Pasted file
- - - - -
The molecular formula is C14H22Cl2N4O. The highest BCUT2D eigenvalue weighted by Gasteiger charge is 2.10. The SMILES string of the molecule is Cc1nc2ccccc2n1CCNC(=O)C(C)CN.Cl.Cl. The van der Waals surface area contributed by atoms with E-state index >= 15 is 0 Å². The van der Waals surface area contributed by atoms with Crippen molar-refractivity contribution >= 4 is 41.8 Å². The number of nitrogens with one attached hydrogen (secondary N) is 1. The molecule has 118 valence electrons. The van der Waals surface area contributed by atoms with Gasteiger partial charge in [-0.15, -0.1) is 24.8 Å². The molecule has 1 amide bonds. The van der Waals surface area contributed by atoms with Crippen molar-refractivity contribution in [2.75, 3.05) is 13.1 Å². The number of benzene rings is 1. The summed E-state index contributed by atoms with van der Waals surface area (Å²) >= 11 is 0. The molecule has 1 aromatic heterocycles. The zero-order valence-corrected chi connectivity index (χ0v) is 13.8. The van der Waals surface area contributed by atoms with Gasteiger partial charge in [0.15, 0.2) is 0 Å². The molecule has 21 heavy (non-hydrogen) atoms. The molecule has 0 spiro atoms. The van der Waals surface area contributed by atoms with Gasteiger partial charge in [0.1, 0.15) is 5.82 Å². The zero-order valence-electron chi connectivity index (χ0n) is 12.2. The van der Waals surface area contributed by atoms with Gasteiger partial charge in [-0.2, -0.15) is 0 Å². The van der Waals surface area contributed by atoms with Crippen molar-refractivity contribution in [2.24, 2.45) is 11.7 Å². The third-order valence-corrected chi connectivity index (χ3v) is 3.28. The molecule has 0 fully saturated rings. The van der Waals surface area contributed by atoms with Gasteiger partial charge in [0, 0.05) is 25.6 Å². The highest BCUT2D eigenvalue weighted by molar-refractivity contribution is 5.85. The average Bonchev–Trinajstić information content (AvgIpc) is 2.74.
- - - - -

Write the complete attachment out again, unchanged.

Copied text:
The molecular formula is C14H22Cl2N4O. The highest BCUT2D eigenvalue weighted by Gasteiger charge is 2.10. The SMILES string of the molecule is Cc1nc2ccccc2n1CCNC(=O)C(C)CN.Cl.Cl. The van der Waals surface area contributed by atoms with E-state index >= 15 is 0 Å². The van der Waals surface area contributed by atoms with Crippen molar-refractivity contribution >= 4 is 41.8 Å². The number of nitrogens with one attached hydrogen (secondary N) is 1. The molecule has 118 valence electrons. The van der Waals surface area contributed by atoms with Gasteiger partial charge in [-0.15, -0.1) is 24.8 Å². The molecule has 1 amide bonds. The van der Waals surface area contributed by atoms with Crippen molar-refractivity contribution in [2.75, 3.05) is 13.1 Å². The number of benzene rings is 1. The summed E-state index contributed by atoms with van der Waals surface area (Å²) >= 11 is 0. The molecule has 1 aromatic heterocycles. The zero-order valence-corrected chi connectivity index (χ0v) is 13.8. The van der Waals surface area contributed by atoms with Gasteiger partial charge in [0.15, 0.2) is 0 Å². The molecule has 21 heavy (non-hydrogen) atoms. The molecule has 0 spiro atoms. The van der Waals surface area contributed by atoms with Gasteiger partial charge in [0.1, 0.15) is 5.82 Å². The zero-order valence-electron chi connectivity index (χ0n) is 12.2. The van der Waals surface area contributed by atoms with Gasteiger partial charge in [-0.2, -0.15) is 0 Å². The van der Waals surface area contributed by atoms with Crippen molar-refractivity contribution in [2.24, 2.45) is 11.7 Å². The third-order valence-corrected chi connectivity index (χ3v) is 3.28. The molecule has 0 fully saturated rings. The van der Waals surface area contributed by atoms with Gasteiger partial charge in [0, 0.05) is 25.6 Å². The highest BCUT2D eigenvalue weighted by molar-refractivity contribution is 5.85. The average Bonchev–Trinajstić information content (AvgIpc) is 2.74.